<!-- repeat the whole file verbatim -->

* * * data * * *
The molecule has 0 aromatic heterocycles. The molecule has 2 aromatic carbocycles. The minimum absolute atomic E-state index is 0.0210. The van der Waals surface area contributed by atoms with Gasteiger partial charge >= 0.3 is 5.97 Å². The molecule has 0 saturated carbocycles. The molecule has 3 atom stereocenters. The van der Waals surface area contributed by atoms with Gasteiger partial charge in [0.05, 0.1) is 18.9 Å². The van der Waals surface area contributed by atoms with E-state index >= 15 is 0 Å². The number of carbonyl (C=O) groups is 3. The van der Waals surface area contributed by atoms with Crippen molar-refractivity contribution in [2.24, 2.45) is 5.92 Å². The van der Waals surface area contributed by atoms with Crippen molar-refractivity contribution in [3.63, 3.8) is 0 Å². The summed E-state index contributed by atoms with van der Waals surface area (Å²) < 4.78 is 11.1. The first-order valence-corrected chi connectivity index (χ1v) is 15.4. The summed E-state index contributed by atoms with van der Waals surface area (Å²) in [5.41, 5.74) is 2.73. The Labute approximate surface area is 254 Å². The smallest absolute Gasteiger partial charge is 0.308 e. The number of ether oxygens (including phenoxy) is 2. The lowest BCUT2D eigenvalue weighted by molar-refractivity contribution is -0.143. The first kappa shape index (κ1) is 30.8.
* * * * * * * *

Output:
The molecule has 0 aromatic heterocycles. The molecule has 2 aromatic carbocycles. The minimum absolute atomic E-state index is 0.0210. The van der Waals surface area contributed by atoms with Gasteiger partial charge >= 0.3 is 5.97 Å². The molecule has 0 saturated carbocycles. The molecule has 3 atom stereocenters. The van der Waals surface area contributed by atoms with Gasteiger partial charge in [0.05, 0.1) is 18.9 Å². The van der Waals surface area contributed by atoms with E-state index >= 15 is 0 Å². The number of carbonyl (C=O) groups is 3. The van der Waals surface area contributed by atoms with Crippen molar-refractivity contribution in [2.24, 2.45) is 5.92 Å². The van der Waals surface area contributed by atoms with Crippen molar-refractivity contribution in [3.63, 3.8) is 0 Å². The summed E-state index contributed by atoms with van der Waals surface area (Å²) < 4.78 is 11.1. The first-order valence-corrected chi connectivity index (χ1v) is 15.4. The summed E-state index contributed by atoms with van der Waals surface area (Å²) in [5.41, 5.74) is 2.73. The Labute approximate surface area is 254 Å². The smallest absolute Gasteiger partial charge is 0.308 e. The number of ether oxygens (including phenoxy) is 2. The lowest BCUT2D eigenvalue weighted by molar-refractivity contribution is -0.143. The first kappa shape index (κ1) is 30.8.